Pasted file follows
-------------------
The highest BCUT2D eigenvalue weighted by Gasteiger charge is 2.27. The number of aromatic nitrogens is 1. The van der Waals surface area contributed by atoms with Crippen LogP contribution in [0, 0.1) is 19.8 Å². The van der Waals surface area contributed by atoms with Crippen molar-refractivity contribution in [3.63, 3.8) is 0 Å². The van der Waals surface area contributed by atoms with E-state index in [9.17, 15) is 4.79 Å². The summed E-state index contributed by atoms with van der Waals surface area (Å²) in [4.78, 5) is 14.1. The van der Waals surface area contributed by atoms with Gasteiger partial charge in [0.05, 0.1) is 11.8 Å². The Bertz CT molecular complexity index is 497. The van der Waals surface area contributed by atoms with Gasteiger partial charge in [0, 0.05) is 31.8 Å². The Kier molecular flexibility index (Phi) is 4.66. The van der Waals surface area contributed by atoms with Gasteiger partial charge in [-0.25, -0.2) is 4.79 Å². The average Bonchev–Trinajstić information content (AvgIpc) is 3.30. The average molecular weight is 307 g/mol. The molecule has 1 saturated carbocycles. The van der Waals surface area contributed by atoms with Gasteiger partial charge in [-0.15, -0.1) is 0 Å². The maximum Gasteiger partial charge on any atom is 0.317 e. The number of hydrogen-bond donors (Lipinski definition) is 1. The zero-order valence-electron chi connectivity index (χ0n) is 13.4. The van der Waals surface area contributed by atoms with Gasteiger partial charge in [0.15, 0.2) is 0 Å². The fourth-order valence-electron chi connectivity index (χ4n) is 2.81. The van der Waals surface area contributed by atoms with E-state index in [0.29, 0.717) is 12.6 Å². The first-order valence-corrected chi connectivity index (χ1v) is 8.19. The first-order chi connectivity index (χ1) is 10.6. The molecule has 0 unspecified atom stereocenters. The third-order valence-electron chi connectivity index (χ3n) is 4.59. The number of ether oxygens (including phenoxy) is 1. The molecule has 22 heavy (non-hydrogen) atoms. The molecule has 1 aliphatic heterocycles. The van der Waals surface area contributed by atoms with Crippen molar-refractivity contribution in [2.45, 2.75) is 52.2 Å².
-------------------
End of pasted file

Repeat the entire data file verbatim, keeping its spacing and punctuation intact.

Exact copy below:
The highest BCUT2D eigenvalue weighted by Gasteiger charge is 2.27. The number of aromatic nitrogens is 1. The van der Waals surface area contributed by atoms with Crippen LogP contribution in [0, 0.1) is 19.8 Å². The van der Waals surface area contributed by atoms with Crippen molar-refractivity contribution in [3.63, 3.8) is 0 Å². The van der Waals surface area contributed by atoms with E-state index in [9.17, 15) is 4.79 Å². The summed E-state index contributed by atoms with van der Waals surface area (Å²) in [4.78, 5) is 14.1. The van der Waals surface area contributed by atoms with Gasteiger partial charge in [0.05, 0.1) is 11.8 Å². The Bertz CT molecular complexity index is 497. The van der Waals surface area contributed by atoms with Gasteiger partial charge in [0, 0.05) is 31.8 Å². The Kier molecular flexibility index (Phi) is 4.66. The van der Waals surface area contributed by atoms with Gasteiger partial charge in [-0.25, -0.2) is 4.79 Å². The average Bonchev–Trinajstić information content (AvgIpc) is 3.30. The average molecular weight is 307 g/mol. The molecule has 1 saturated carbocycles. The van der Waals surface area contributed by atoms with Gasteiger partial charge in [-0.15, -0.1) is 0 Å². The maximum Gasteiger partial charge on any atom is 0.317 e. The number of hydrogen-bond donors (Lipinski definition) is 1. The zero-order valence-electron chi connectivity index (χ0n) is 13.4. The van der Waals surface area contributed by atoms with Gasteiger partial charge in [0.15, 0.2) is 0 Å². The fourth-order valence-electron chi connectivity index (χ4n) is 2.81. The van der Waals surface area contributed by atoms with E-state index in [0.29, 0.717) is 12.6 Å². The first-order valence-corrected chi connectivity index (χ1v) is 8.19. The first-order chi connectivity index (χ1) is 10.6. The molecule has 0 unspecified atom stereocenters. The third-order valence-electron chi connectivity index (χ3n) is 4.59. The number of ether oxygens (including phenoxy) is 1. The molecule has 22 heavy (non-hydrogen) atoms. The molecule has 1 aliphatic heterocycles. The van der Waals surface area contributed by atoms with Crippen molar-refractivity contribution in [2.45, 2.75) is 52.2 Å².